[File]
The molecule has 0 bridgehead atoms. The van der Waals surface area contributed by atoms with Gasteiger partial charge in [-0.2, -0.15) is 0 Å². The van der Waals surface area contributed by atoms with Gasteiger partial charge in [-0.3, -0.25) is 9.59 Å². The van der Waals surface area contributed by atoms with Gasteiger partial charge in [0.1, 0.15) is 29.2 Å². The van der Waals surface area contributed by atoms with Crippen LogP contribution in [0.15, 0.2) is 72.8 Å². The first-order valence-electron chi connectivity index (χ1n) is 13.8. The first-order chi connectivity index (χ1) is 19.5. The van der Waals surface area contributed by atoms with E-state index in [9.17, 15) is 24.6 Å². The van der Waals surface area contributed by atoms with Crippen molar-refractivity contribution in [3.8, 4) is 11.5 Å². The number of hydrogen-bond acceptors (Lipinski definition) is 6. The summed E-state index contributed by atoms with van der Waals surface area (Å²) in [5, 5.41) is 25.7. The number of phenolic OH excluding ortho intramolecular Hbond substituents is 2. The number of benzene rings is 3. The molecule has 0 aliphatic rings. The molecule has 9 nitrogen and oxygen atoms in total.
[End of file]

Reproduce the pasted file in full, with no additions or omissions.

The molecule has 0 bridgehead atoms. The van der Waals surface area contributed by atoms with Gasteiger partial charge in [-0.2, -0.15) is 0 Å². The van der Waals surface area contributed by atoms with Gasteiger partial charge in [-0.3, -0.25) is 9.59 Å². The van der Waals surface area contributed by atoms with Gasteiger partial charge in [0.1, 0.15) is 29.2 Å². The van der Waals surface area contributed by atoms with Crippen LogP contribution in [0.15, 0.2) is 72.8 Å². The first-order valence-electron chi connectivity index (χ1n) is 13.8. The first-order chi connectivity index (χ1) is 19.5. The van der Waals surface area contributed by atoms with E-state index in [9.17, 15) is 24.6 Å². The van der Waals surface area contributed by atoms with Crippen molar-refractivity contribution in [3.8, 4) is 11.5 Å². The number of hydrogen-bond acceptors (Lipinski definition) is 6. The summed E-state index contributed by atoms with van der Waals surface area (Å²) in [5, 5.41) is 25.7. The number of phenolic OH excluding ortho intramolecular Hbond substituents is 2. The number of benzene rings is 3. The molecule has 0 aliphatic rings. The molecule has 9 nitrogen and oxygen atoms in total.